Despite being described as more deeply divided than ever, Congress found a way to pass the Ending Forced Arbitration of Sexual Assault and Sexual Harassment Act (EFASASHA). President Biden has said he will will sign the bill into law, and may have already done so by the time this article goes to press. This means all employees subject to arbitration agreements will have the right to choose whether to bring covered claims in arbitration or in court, even if they previously signed a PEO’s mandatory arbitration agreement. This development significantly impacts PEOs from both an operational standpoint and a liability standpoint.
2021 was filled with many story lines and trends that impacted PEO worksite employers. One of those story lines that will continue in 2022 is The Great Resignation. According to the Department of Labor (DOL), 47 million American voluntarily quit their jobs in 2021. In November and December of 2021, 4.5 and 4.3 million Americans quit their jobs, accelerating the quit rate to 3 percent. It has also been recently reported that the unemployment rate dropped below 4 percent, but there are still 10 million open positions across the country.
All PEOs start somewhere and create systems that work for them. Eventually, if the goal is to grow, scalable systems and operations need to be in place to sustain the PEO’s growth, along with the right people who can manage and execute these operations. Scaling can create many benefits for the PEO: ongoing client satisfaction, a great employee experience for team members, hitting growth targets, and ensuring profitability over the long-term. This is hard work, and it’s not for the faint of heart. Therefore, I hope to put together a practical guide to give you a roadmap for scalability.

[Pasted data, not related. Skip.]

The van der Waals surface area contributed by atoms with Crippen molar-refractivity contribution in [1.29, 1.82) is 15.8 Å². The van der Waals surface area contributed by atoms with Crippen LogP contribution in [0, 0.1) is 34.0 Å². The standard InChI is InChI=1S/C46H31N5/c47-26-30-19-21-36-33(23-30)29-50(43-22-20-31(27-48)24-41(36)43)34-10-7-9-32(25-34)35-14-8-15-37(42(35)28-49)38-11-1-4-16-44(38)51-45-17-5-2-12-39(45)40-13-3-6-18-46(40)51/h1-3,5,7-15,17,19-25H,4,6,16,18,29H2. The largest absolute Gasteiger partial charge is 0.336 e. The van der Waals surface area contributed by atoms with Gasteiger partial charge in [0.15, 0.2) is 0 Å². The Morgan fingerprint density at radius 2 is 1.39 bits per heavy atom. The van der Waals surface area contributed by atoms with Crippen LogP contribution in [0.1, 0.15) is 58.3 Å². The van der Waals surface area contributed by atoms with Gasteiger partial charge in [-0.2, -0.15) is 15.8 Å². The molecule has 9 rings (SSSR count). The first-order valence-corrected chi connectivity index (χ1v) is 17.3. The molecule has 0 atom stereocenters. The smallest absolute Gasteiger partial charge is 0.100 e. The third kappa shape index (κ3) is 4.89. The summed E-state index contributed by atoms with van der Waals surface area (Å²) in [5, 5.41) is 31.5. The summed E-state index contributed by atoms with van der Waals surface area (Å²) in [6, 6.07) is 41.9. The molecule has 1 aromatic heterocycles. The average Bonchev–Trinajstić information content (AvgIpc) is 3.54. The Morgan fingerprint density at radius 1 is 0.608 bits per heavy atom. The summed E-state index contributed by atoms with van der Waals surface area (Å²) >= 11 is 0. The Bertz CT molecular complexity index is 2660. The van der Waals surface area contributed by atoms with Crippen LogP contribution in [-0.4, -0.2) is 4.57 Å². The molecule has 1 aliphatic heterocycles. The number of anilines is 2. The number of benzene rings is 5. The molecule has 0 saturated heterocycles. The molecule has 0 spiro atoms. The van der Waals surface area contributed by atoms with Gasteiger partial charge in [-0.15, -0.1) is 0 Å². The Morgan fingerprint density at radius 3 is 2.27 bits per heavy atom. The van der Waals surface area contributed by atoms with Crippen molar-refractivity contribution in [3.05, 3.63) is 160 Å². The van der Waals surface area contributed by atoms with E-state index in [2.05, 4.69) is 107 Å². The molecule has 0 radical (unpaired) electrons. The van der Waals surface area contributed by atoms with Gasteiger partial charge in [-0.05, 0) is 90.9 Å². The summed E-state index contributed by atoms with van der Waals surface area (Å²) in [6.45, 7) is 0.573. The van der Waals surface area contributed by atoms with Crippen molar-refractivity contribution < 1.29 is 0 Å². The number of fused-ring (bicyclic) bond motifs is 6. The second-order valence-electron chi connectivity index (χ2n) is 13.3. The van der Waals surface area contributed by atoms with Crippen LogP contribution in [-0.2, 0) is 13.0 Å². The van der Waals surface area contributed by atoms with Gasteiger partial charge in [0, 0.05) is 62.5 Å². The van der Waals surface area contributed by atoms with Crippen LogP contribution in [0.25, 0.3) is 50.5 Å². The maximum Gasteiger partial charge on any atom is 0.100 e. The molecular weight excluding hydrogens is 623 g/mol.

Back in the late fall of 2008, when we started Premier Employer Services, Inc. here in Denver, Colorado, my partner at the time and I went back and forth trying to find the perfect name, with little luck. We finally settled on the name, but I must be honest with you—I never liked the name; it was too bland and way too long. We had nothing else, so we opened the doors and away we went. The name was never so bad that it rose to the top of the “important things to address” list. Every once in a while, someone would mention it and I would remark that I wanted to change it, but it was never an emergency. I continued to struggle with coming up with anything better.
Steady growth continued for PEOs in the fourth quarter of 2021, despite the dominance of the Omicron variant in the U.S., as shown in the Q4 2021 NAPEO PEO Pulse survey results.
As I write this month’s column, you are finishing up your busy time (renewals), and so are we. I’m happy to report that our renewals are not only strong, but as of this moment, we’re seeing an average 18 percent increase in 941s. We’ll see what the final number is, but it’s heartening to see a vibrant industry that continues to grow. We here at NAPEO have plunged headlong into 2022, planning for our upcoming conferences and taking on the array of issues that PEOs face on the state and federal levels.